Recent Research on Southern Transjordan in the Iron Age
from an Archaeological and Cultural-Historical Perspective
8th-10th June 2021
The region of Edom in Southern Transjordan played a key role in the early to middle First Millennium BCE, especially in the Iron Age II period, and – as most recent research suggests – already in the early Iron Age I. Edom was strategically positioned alongside well frequented trade routes leading from the North to the South, and from the East to the Western regions of Southern Levant and the Mediterranean – thereby connecting different cultural, political and economic zones. The presence of Edomite trade in the respective regions is very well documented in epigraphical and archaeological sources.
Interest in the archaeology and history of Southern Jordan during the First Millennium BCE started in the 19th century and then accelerated in the middle of the 20th century. The history of the exploration is long and certainly multifaceted since it was strongly connected to the search for the ancient sites relating to the events and peoples mentioned in the Bible. Despite a long history of research, the archaeological coverage of Edom still remains fragmentary, as large areas have not been surveyed, and others have provided data that are not stratigraphically controlled.
Only a few sites have been excavated, and even fewer have been published in final form such as, e.g. Tawilan, Busayra and Umm al-Biyara; others, such as e.g. Baja III, have been presented in the form of articles, reports and overviews. It is therefore difficult to provide a comprehensive overview of the sites and finds. Moreover, major questions such as the precise chronology of the sites have not yet been sufficiently resolved.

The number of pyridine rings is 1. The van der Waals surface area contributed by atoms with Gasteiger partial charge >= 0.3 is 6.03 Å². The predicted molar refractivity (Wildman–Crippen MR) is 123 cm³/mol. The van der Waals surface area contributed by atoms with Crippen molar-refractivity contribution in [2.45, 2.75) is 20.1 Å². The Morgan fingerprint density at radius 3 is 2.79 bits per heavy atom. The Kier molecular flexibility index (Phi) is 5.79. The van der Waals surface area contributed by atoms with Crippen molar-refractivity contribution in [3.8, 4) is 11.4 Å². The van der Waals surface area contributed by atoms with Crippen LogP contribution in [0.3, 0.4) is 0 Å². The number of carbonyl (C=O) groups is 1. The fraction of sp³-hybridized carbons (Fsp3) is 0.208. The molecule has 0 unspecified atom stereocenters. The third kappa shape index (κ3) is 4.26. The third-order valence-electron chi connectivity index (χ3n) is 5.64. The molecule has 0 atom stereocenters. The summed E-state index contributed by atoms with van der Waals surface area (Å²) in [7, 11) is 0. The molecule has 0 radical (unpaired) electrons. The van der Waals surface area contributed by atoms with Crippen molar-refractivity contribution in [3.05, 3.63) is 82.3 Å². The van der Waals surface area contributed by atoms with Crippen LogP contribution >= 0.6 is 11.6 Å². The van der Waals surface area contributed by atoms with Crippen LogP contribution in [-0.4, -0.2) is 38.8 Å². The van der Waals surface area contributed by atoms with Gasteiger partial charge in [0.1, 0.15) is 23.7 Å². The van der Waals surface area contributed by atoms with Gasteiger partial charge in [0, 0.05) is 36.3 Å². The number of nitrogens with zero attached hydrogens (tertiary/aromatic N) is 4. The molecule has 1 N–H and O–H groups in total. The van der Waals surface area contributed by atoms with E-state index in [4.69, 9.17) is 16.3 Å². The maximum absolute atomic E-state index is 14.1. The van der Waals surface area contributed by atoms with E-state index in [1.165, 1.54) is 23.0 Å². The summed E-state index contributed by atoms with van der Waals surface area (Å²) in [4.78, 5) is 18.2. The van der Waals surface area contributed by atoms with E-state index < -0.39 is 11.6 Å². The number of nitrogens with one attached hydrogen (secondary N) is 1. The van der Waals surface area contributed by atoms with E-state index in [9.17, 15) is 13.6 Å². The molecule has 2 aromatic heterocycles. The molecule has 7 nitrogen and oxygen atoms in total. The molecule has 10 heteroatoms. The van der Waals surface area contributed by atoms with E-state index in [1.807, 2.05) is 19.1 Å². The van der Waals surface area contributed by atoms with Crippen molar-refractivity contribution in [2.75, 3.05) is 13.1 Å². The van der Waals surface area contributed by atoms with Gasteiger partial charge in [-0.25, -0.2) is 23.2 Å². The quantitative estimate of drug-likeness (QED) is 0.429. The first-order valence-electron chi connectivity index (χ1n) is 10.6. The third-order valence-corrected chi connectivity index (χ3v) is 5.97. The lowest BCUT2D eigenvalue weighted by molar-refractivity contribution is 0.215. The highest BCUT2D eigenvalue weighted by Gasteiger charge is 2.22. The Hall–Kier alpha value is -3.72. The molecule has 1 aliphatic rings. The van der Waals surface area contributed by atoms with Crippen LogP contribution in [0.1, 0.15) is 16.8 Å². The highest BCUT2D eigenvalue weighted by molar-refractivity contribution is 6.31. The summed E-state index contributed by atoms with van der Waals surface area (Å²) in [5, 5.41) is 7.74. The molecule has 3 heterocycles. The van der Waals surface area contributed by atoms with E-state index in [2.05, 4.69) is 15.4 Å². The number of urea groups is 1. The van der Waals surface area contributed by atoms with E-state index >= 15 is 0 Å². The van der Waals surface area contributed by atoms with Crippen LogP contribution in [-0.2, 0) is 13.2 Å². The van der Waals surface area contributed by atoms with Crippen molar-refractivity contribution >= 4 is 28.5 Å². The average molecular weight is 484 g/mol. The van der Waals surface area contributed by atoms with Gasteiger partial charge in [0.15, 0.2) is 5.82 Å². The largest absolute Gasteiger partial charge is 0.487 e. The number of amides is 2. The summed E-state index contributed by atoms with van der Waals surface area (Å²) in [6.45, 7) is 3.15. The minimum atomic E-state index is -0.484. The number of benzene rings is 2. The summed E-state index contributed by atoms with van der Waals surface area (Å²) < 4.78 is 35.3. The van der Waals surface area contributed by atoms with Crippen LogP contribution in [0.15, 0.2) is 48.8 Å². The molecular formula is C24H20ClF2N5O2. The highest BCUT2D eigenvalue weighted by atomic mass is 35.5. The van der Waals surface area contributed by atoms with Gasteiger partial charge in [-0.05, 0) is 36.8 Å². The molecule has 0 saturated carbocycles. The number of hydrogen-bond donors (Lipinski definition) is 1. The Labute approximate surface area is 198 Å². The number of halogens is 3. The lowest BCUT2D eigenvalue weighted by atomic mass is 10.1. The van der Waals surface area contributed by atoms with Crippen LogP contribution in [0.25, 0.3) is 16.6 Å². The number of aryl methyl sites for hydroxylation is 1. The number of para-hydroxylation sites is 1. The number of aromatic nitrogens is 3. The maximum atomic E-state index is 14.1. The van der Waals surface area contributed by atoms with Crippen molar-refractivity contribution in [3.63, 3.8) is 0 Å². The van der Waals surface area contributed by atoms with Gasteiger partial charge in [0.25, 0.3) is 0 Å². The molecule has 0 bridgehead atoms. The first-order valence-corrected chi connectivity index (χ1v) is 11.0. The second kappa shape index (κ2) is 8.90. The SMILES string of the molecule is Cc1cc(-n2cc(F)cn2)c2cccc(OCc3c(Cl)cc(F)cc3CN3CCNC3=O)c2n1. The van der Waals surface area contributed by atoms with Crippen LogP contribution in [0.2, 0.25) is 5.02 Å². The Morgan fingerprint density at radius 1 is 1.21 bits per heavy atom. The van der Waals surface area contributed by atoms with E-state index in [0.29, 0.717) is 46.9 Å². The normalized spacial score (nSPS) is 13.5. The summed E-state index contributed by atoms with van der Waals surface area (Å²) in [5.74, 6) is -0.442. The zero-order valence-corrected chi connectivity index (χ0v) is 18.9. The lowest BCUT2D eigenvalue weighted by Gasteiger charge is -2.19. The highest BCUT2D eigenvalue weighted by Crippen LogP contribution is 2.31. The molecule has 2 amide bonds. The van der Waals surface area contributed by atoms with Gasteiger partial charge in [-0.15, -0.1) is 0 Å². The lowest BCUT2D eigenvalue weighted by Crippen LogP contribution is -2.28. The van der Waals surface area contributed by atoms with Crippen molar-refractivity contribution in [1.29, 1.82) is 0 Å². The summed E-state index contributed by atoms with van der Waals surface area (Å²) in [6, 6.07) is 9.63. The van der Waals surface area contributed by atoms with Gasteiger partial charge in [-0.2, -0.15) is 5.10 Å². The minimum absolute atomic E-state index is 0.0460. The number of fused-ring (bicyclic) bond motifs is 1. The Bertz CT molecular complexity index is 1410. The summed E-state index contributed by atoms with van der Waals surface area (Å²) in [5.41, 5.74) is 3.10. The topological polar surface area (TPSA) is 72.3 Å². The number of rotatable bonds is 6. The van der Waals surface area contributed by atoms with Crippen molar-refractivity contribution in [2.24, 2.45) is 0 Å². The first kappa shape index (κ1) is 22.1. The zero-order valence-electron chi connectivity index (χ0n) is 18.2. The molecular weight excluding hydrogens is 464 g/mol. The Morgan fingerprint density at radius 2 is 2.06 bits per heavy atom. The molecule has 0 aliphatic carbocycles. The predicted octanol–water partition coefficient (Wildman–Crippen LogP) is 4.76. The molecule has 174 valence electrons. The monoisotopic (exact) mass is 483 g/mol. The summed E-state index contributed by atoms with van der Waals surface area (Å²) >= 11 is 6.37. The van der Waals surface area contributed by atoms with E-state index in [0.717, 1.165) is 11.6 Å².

The archaeological record shows itself as quite complex. The settlement patterns are diverse and highly flexible. This most probably results from more uncertain conditions directly related to socioeconomic factors. Yet the different forms of land-tied tribalism, the degree of centralized political rule and level of urbanization are still a matter of discussion. Additionally, the traditional view, that the kingdom of Edom only came to existence from the 8th century onwards, seems to be challenged in the light of recent findings.
And, last but not least, the discussion about the extent to which the Edomite territory also covered areas of the Southern Negev in the Iron Age has been very much debated lately in the light of recent findings; it definitively needs further investigation. Beyond this, from a religious-historical perspective there is the still unresolved question of the Edomite main deity “Qos”/ “Qaus” and the relation with other Levantine gods.
The aim of this conference is to bring together researchers from different disciplines (Archaeology; Assyriology; Biblical Studies) to discuss the current state of research on the Iron Age in Southern Transjordan. The perspectives of history, archaeology, philology and Biblical studies will be included in the discussion at the same level, as all these disciplines are equally interested in the topic and have left their mark on the history of research. Through this holistic approach, all aspects of Edom should be combined to a uniform, albeit multifaceted picture.